The studio produced the furniture collection with the help of local manufacturers in Malmo, who specialize in the production of various materials, in order to find the best way to refine and process the materials using as little energy as possible. All props used in the creation of its stand at the design fair were also made from waste materials, in keeping with the studio’s ethos. The designers used joist and plywood discarded from various construction trades, and leather from a closed shoe workshop in Malmo, alongside using waste foam from the production of sofas and beds. However, most of the materials used in the collection, such as canvas and vinyl, were sourced from a boat-cover manufacturer. Designed to be hard-wearing and to endure all types of weather conditions, these materials are high-quality and strong, making them suitable for use in furniture production.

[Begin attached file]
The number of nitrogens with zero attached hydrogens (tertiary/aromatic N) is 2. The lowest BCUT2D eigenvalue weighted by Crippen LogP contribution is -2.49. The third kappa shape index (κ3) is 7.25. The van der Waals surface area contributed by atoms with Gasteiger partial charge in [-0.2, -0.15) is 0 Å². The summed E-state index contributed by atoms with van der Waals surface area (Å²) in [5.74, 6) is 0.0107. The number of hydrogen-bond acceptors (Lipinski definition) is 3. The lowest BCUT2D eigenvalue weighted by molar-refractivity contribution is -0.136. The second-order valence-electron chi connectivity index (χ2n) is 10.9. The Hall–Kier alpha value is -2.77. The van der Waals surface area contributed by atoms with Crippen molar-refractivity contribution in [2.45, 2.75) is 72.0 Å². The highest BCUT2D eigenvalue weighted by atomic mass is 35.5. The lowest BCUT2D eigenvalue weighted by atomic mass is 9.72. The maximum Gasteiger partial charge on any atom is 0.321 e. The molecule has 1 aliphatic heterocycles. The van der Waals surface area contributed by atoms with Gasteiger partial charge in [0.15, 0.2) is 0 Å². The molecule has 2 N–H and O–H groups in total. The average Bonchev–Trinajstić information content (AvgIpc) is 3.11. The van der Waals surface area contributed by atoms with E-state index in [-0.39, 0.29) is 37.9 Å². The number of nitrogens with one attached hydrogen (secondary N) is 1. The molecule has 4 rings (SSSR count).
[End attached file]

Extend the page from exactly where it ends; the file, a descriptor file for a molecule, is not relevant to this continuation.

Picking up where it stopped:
Talking about the exhibition, the eight designers involved in it said, “‘You Can’t Sit With Us, Unless…’ puts value on waste material and challenged the way we look at our resources. Most importantly, this collection was an exhortation supporting those who already design in sustainable manners, and an urge for those who must step up their game.”

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This, however, is not the first attempt by the Swedish design collective to challenge the prevalent production processes to make them more sustainable. At last year’s DesignMarch festival in Iceland, the Swedish studio similarly repurposed waste materials from Swedish brick, glass, acrylic, stone, and sheet metal manufacturers to create a range of decorative home objects, including a coffee table and a circular mirror.

As rightly put by the designers of the collective who participated in the Stockholm Design Week’s exhibition, Malmo Upcycling Service shares “an unshakable will to challenge and encourage the industry to work in a more sustainable manner, as well as create conditions for circular manufacturing.”